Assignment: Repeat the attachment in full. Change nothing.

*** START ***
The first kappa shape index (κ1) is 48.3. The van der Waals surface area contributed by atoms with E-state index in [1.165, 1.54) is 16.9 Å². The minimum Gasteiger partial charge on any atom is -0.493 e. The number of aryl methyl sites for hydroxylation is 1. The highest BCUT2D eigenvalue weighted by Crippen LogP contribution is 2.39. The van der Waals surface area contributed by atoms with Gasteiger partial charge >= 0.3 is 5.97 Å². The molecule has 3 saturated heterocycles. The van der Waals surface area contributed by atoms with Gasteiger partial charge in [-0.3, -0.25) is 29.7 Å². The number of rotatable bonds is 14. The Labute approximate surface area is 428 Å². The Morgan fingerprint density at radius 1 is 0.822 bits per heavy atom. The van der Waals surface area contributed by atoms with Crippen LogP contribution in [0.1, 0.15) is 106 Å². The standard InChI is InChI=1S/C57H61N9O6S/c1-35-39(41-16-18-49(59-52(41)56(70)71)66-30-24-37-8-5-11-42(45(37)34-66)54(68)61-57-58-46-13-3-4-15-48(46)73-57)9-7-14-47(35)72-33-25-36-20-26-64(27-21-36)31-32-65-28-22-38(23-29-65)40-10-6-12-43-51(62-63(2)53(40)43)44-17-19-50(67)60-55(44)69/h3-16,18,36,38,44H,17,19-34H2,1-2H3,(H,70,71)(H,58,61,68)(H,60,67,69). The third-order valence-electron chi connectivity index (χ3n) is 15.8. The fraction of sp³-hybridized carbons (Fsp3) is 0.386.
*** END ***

The first kappa shape index (κ1) is 48.3. The van der Waals surface area contributed by atoms with E-state index in [1.165, 1.54) is 16.9 Å². The minimum Gasteiger partial charge on any atom is -0.493 e. The number of aryl methyl sites for hydroxylation is 1. The highest BCUT2D eigenvalue weighted by Crippen LogP contribution is 2.39. The van der Waals surface area contributed by atoms with Gasteiger partial charge >= 0.3 is 5.97 Å². The molecule has 3 saturated heterocycles. The van der Waals surface area contributed by atoms with Gasteiger partial charge in [-0.3, -0.25) is 29.7 Å². The number of rotatable bonds is 14. The Labute approximate surface area is 428 Å². The Morgan fingerprint density at radius 1 is 0.822 bits per heavy atom. The van der Waals surface area contributed by atoms with Crippen LogP contribution in [0.1, 0.15) is 106 Å². The standard InChI is InChI=1S/C57H61N9O6S/c1-35-39(41-16-18-49(59-52(41)56(70)71)66-30-24-37-8-5-11-42(45(37)34-66)54(68)61-57-58-46-13-3-4-15-48(46)73-57)9-7-14-47(35)72-33-25-36-20-26-64(27-21-36)31-32-65-28-22-38(23-29-65)40-10-6-12-43-51(62-63(2)53(40)43)44-17-19-50(67)60-55(44)69/h3-16,18,36,38,44H,17,19-34H2,1-2H3,(H,70,71)(H,58,61,68)(H,60,67,69). The third-order valence-electron chi connectivity index (χ3n) is 15.8. The fraction of sp³-hybridized carbons (Fsp3) is 0.386.